The overall acceptability of food is largely based on sensory factors such as appearance, flavor, and texture, which are perceived by the senses directly (Bourne 2002). To advance the area of dynamic sensory perception, we need to consider the current dynamic sensory techniques available, the interplay between oral physiology and sensory perception, and the relationships between physical characteristics and sensory perception. These are discussed further below.
The selection of appropriate dynamic sensory methods
Examining flavor and textural changes during a masticatory sequence requires sensory techniques that can assess perception considering the additional dimension of time. The main techniques that have been applied for this purpose can be categorized into 2 quite different approaches: temporal dominance of sensation (TDS) and TI measurements (such as discrete point TI, continuous TI). TI has been around for some 40 y (the evolution of time-intensity methodology for sensory evaluation was reviewed comprehensively by Cliff and Heymann (1993), whereas TDS is a relatively new method developed by “Centre European des Sciences du Guot” in the year 1999 (Pineau and others 2009). A good description of these techniques can be found in Kemp and others (2009).
Lenfant and others (2009) used TDS to evaluate the dynamics of texture perceptions during oral processing of different breakfast cereals. TDS allows the subject to record their dominant sensation (in this case hardness, crackliness, crispness, brittleness, lightness, stickiness, grittiness, or dryness) for each product at different points throughout a masticatory sequence. Twenty-five untrained subjects were used to create a vocabulary for the breakfast cereals of interest, which were later reduced to the 8 most frequently used terms. A glossary for these terms was created and the subjects practiced the use of these terms using different commercially available (nonbreakfast cereal) products. After training on the use of the TDS method and the protocol used, 3 g samples were assessed and the dominant attribute, which changed with time, was selected on a computer screen throughout the chewing process. Due to the masticatory process being highly variable among subjects, each TDS curve was standardized by reducing the x-axis was reduced from x= 0 (1st scoring) to x= 1 (swallowing). The aim here was to standardize the data according to individual mastication time; however, differences between the time taken from ingestion to 1st scoring were unaccounted for. Overall, hardness and crackliness attributes were dominant in the early stages of mastication (and registered ≤5 s after ingestion), which then gave way to the perception of crispness. Brittleness was dominant in the middle of a masticatory sequence and stickiness was highly dominant at the end. Stickiness referred to sticking to the palate and teeth during oral processing, but it is possible that subjects also assessed this as cohesiveness, which is thought to be critical for the initiation of swallowing (Prinz and Lucas 1995; Lillford 2001; Woda and others 2006).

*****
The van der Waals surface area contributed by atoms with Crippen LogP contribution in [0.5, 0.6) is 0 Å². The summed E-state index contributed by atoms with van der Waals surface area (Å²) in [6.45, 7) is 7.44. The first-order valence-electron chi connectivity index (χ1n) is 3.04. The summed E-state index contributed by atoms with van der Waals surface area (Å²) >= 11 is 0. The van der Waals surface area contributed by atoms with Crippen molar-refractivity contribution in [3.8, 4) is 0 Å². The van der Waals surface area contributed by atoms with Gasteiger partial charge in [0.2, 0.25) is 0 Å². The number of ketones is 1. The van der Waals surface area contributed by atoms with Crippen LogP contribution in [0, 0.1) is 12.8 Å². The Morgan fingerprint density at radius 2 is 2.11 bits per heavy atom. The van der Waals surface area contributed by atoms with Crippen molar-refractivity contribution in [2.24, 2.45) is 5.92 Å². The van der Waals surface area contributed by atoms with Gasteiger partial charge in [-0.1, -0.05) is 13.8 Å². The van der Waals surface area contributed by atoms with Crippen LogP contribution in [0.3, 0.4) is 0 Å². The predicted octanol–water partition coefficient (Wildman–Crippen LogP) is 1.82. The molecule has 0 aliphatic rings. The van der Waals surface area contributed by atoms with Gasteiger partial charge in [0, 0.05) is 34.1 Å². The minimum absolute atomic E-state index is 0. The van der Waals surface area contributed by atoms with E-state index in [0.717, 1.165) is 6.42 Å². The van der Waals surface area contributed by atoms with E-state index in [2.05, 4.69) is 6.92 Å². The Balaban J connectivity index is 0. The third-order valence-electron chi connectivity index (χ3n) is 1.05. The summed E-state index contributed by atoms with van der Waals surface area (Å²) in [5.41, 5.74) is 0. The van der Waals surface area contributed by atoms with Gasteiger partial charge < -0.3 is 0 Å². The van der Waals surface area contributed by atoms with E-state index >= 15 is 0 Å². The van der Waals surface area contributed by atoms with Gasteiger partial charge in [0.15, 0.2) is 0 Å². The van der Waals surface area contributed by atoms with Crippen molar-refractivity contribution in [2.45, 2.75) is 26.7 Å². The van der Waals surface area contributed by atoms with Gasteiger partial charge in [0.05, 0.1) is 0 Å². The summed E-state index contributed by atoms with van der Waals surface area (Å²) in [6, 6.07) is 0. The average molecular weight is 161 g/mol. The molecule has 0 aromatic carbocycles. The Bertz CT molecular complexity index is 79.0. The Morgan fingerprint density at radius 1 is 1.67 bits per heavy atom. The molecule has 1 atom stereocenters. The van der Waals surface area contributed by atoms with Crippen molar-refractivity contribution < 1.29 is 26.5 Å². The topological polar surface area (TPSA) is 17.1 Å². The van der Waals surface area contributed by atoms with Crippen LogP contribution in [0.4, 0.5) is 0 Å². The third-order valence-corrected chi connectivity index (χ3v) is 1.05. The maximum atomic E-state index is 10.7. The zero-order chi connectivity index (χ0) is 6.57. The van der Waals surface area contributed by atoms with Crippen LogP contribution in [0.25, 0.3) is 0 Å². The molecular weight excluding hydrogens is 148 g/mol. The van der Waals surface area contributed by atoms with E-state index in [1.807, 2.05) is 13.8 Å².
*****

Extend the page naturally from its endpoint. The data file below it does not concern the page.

To date, TI method is defined as one of the most frequently used descriptive sensory analyses to determine intensity of a specific attribute(s) over a period of time (Cliff and Heymann 1993; Peyvieux and Dijksterhuis 2001; Sprunt and others 2002; McGowan and Lee 2006; Ross 2009). However, TI has several limitations as discussed by Ledauphin and others (2006). In particular, it is very time consuming when more than one attribute is of interest. Dual-attribute TI was developed with the intention to reduce the time used for sensory evaluation by requiring panelists to score simultaneously 2 attributes by moving a cursor on a x–y axis (each axis refers to one attribute) (Pineau and others 2009). Nevertheless, this method cannot be extended to more than 2 attributes at one time. Continuous TI has also been reported as producing inconsistent data with Saint-Eve and others (2006) selecting 3 discrete points for intensity ratings of aroma in flavored yoghurt complexes rather than using continuous TI. Therefore, when multiple attributes need to be assessed during the same run, the newer TDS method warrants further investigation.